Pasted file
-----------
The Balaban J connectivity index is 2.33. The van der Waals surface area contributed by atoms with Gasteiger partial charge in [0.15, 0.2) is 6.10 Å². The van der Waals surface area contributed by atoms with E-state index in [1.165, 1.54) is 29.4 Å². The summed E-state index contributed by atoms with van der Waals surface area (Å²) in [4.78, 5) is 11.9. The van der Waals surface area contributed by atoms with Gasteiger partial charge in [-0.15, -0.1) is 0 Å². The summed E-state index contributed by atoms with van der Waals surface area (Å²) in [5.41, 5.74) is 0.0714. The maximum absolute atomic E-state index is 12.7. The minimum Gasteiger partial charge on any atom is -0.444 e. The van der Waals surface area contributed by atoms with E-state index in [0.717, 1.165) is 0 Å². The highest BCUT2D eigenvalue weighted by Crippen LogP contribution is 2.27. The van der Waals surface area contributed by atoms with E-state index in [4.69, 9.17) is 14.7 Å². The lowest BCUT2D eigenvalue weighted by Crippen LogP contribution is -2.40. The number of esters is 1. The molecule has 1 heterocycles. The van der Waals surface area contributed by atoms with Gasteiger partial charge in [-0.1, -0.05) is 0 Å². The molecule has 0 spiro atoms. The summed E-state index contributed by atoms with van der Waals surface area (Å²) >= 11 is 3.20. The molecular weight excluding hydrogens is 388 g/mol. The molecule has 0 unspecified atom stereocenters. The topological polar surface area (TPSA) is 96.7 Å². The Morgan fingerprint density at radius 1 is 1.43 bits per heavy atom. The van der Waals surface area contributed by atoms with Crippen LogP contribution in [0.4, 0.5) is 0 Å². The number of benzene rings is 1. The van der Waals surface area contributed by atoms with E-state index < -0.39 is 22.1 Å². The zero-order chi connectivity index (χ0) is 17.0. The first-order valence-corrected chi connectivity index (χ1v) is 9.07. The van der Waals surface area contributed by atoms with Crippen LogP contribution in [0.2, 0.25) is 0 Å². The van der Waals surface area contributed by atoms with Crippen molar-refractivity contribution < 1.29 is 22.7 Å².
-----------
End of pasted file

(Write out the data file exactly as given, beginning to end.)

The Balaban J connectivity index is 2.33. The van der Waals surface area contributed by atoms with Gasteiger partial charge in [0.15, 0.2) is 6.10 Å². The van der Waals surface area contributed by atoms with E-state index in [1.165, 1.54) is 29.4 Å². The summed E-state index contributed by atoms with van der Waals surface area (Å²) in [4.78, 5) is 11.9. The van der Waals surface area contributed by atoms with Gasteiger partial charge in [-0.15, -0.1) is 0 Å². The summed E-state index contributed by atoms with van der Waals surface area (Å²) in [5.41, 5.74) is 0.0714. The maximum absolute atomic E-state index is 12.7. The minimum Gasteiger partial charge on any atom is -0.444 e. The van der Waals surface area contributed by atoms with E-state index in [0.717, 1.165) is 0 Å². The highest BCUT2D eigenvalue weighted by Crippen LogP contribution is 2.27. The van der Waals surface area contributed by atoms with E-state index in [4.69, 9.17) is 14.7 Å². The lowest BCUT2D eigenvalue weighted by Crippen LogP contribution is -2.40. The number of esters is 1. The molecule has 1 heterocycles. The van der Waals surface area contributed by atoms with Gasteiger partial charge in [-0.1, -0.05) is 0 Å². The molecule has 0 spiro atoms. The summed E-state index contributed by atoms with van der Waals surface area (Å²) >= 11 is 3.20. The molecular weight excluding hydrogens is 388 g/mol. The molecule has 0 unspecified atom stereocenters. The topological polar surface area (TPSA) is 96.7 Å². The Morgan fingerprint density at radius 1 is 1.43 bits per heavy atom. The van der Waals surface area contributed by atoms with Crippen LogP contribution in [0.4, 0.5) is 0 Å². The number of benzene rings is 1. The van der Waals surface area contributed by atoms with E-state index < -0.39 is 22.1 Å². The zero-order chi connectivity index (χ0) is 17.0. The first-order valence-corrected chi connectivity index (χ1v) is 9.07. The van der Waals surface area contributed by atoms with Crippen LogP contribution in [0.2, 0.25) is 0 Å². The van der Waals surface area contributed by atoms with Crippen molar-refractivity contribution < 1.29 is 22.7 Å².